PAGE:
Hands Numb While Sleeping: Don’t Ignore this Sign!

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As a physician, I’ve heard patients for 25 years tell me that their hands go numb when they sleep. Should this be something that worries you, or is it no big deal? After all, if you ask around, hands numb while sleeping isn’t a super common complaint of healthy people. Here’s why you should be concerned about this problem and what may be causing it.

First, you need to realize that when any body part goes numb, it means that the nerve supply to that area has been cut off. So your hands going numb while you sleep means that some nerve that goes from your neck to the hand is being compressed. Nerves have their own blood supply around the outside, so pressure on a nerve cuts off that blood supply and the nerve eventually is starved for oxygen and nutrients, making the nerve shut down. If this happens for a short period of time, the nerve just wakes up again once the pressure is removed. However, continued insult on the nerve can mean that it gets a little damaged with each episode. So months or years of numb hands at night can mean damaged nerves.

Illustration of a cross section of the spinal cord showing a healthy disc and disc with spinal stenosis

Olga Bolbot/Shutterstock

What usually causes this to happen? The biggest and most significant cause is neck (cervical) stenosis or a disc bulge, or when there’s little room in the neck bones due to arthritis or that disc for the nerves to travel or exit. You don’t have to have constant neck pain with stenosis or a disc bulge and some patients just notice that their hands are numb. When the neck gets into a weird position at night and the muscles that protect it during the day relax, the nerves get crunched and the hands go numb. Many times a cervical collar worn only at night will reduce the numbness. You may need to experiment with different collars or varying amounts of tightness (usually wearing it loosely while sitting at the side of the bed is enough, as the shoulders come up when you sleep and this makes the collar tighter). If this helps your hands, you likely need a cervical MRI to check this out.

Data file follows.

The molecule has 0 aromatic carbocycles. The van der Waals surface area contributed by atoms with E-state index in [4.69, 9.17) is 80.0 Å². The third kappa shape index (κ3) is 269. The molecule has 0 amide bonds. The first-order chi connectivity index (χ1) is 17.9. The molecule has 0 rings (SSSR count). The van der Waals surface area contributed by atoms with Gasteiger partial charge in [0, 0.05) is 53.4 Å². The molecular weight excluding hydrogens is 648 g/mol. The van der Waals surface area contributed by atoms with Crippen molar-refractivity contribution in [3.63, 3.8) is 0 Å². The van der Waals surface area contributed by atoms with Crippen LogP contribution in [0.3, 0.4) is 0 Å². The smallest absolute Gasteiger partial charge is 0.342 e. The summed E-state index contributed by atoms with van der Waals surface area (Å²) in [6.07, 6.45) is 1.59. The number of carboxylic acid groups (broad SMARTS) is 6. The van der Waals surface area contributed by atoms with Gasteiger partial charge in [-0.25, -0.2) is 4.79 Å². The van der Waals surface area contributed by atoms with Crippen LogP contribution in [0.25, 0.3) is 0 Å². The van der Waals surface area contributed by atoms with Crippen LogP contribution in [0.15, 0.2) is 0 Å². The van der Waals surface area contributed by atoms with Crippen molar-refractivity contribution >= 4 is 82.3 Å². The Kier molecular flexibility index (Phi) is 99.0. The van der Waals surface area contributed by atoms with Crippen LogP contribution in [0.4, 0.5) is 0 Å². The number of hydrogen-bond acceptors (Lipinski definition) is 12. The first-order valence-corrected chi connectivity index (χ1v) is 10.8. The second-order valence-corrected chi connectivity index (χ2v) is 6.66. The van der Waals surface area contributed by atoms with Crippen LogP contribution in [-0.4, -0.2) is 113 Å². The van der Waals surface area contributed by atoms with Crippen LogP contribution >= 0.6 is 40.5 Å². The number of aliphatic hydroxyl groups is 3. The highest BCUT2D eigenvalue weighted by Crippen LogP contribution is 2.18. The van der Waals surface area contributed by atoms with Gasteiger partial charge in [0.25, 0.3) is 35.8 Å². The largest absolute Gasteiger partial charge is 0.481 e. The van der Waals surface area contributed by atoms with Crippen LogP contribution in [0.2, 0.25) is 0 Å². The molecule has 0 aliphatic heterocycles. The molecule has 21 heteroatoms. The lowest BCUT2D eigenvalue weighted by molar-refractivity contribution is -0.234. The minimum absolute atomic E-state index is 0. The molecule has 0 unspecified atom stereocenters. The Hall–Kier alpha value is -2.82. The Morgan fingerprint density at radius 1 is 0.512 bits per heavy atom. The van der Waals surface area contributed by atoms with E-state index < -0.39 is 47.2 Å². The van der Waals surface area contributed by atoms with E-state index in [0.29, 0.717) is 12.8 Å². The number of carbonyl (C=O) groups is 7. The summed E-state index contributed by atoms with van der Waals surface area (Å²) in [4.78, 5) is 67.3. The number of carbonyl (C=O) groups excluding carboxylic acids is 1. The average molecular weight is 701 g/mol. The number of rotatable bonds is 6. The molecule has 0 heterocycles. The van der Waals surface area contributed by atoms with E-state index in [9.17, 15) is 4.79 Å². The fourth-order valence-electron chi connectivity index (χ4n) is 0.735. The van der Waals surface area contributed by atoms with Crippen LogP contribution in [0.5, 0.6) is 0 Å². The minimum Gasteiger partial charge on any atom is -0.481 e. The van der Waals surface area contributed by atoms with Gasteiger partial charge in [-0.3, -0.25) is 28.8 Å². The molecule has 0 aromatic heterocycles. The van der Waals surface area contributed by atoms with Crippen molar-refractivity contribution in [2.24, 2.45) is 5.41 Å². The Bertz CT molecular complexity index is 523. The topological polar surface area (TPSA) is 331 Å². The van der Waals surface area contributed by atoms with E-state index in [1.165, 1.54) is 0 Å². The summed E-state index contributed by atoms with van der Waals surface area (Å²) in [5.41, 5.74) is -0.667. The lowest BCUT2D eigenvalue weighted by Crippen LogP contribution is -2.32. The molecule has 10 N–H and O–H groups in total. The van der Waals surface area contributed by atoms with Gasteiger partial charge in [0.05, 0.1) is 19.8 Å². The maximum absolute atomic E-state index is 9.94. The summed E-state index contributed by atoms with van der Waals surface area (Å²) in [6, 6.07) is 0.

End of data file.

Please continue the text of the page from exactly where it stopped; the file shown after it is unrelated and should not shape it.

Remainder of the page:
Medical illustration showing thoracic outlet syndrome in the shoulder

Pressure on nerves in the shoulder. Chu KyungMin/Shutterstock

The second biggest cause is thoracic outlet syndrome or TOS. This means that the nerves are getting crunched in the shoulder area. This is a common problem for modern computer users, as the shoulder and head come forward leading to nerve compression. There are some stretches in our book Orthopedics 2.0 for this issue. Other causes can include carpal tunnel syndrome in the wrists. This is when the main nerve of the hand (median nerve) gets pinched in the tunnel that it traverses in the wrist. Usually if this is the cause, simple wrist splints worn at night can be a huge help. However, both of these issues may require your doctor to take a closer look at the overarching cause of this problem.

One of the reasons you should be vigilant about getting this figured out is that these nerves being off line can cause other problems. The biggest concern is that other problems can crop up in the upper extremities that are caused by the nightly nerve compression. These include tennis and golfer’s elbow (lateral and medial epicondylitis) as well as arthritis in the hands and shoulder. How could this happen? The muscles protecting these areas go offline and the extra motion in the joint (which is imperceptible), ends up frying the joint over time. In addition, other new research shows that bad nerves may end up dumping nasty arthritis causing chemicals into the joints.

The upshot? Numbness in your hands at night is a big deal. It’s often ignored by physicians who aren’t experts in the area of musculoskeletal treatment, but take it seriously and find out its root cause. If you don’t, you’ll be wondering why your nerves are getting slowly less sensitive (changes in overall sensation) or why your shoulders, elbows, and hands ache all the time!

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